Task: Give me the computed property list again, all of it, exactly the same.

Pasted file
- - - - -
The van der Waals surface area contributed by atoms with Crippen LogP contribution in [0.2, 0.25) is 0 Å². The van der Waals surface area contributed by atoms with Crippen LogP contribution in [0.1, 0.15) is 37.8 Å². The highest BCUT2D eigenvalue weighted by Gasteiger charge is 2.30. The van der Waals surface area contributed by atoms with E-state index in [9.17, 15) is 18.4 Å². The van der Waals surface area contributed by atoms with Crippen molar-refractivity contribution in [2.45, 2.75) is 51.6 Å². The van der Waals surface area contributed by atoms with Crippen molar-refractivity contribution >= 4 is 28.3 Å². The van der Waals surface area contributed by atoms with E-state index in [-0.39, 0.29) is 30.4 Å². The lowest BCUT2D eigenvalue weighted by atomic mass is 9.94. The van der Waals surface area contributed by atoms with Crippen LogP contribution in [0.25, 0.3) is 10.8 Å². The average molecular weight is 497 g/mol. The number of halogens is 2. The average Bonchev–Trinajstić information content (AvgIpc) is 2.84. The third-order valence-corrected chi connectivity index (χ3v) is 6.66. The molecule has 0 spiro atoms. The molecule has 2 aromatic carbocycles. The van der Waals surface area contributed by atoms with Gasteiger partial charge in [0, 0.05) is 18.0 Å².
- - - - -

The van der Waals surface area contributed by atoms with Crippen LogP contribution in [0.2, 0.25) is 0 Å². The van der Waals surface area contributed by atoms with Crippen LogP contribution in [0.1, 0.15) is 37.8 Å². The highest BCUT2D eigenvalue weighted by Gasteiger charge is 2.30. The van der Waals surface area contributed by atoms with E-state index in [9.17, 15) is 18.4 Å². The van der Waals surface area contributed by atoms with Crippen molar-refractivity contribution in [2.45, 2.75) is 51.6 Å². The van der Waals surface area contributed by atoms with Crippen molar-refractivity contribution >= 4 is 28.3 Å². The van der Waals surface area contributed by atoms with E-state index in [-0.39, 0.29) is 30.4 Å². The lowest BCUT2D eigenvalue weighted by atomic mass is 9.94. The van der Waals surface area contributed by atoms with Crippen LogP contribution in [0.25, 0.3) is 10.8 Å². The average molecular weight is 497 g/mol. The number of halogens is 2. The average Bonchev–Trinajstić information content (AvgIpc) is 2.84. The third-order valence-corrected chi connectivity index (χ3v) is 6.66. The molecule has 0 spiro atoms. The molecule has 2 aromatic carbocycles. The van der Waals surface area contributed by atoms with Gasteiger partial charge in [0, 0.05) is 18.0 Å².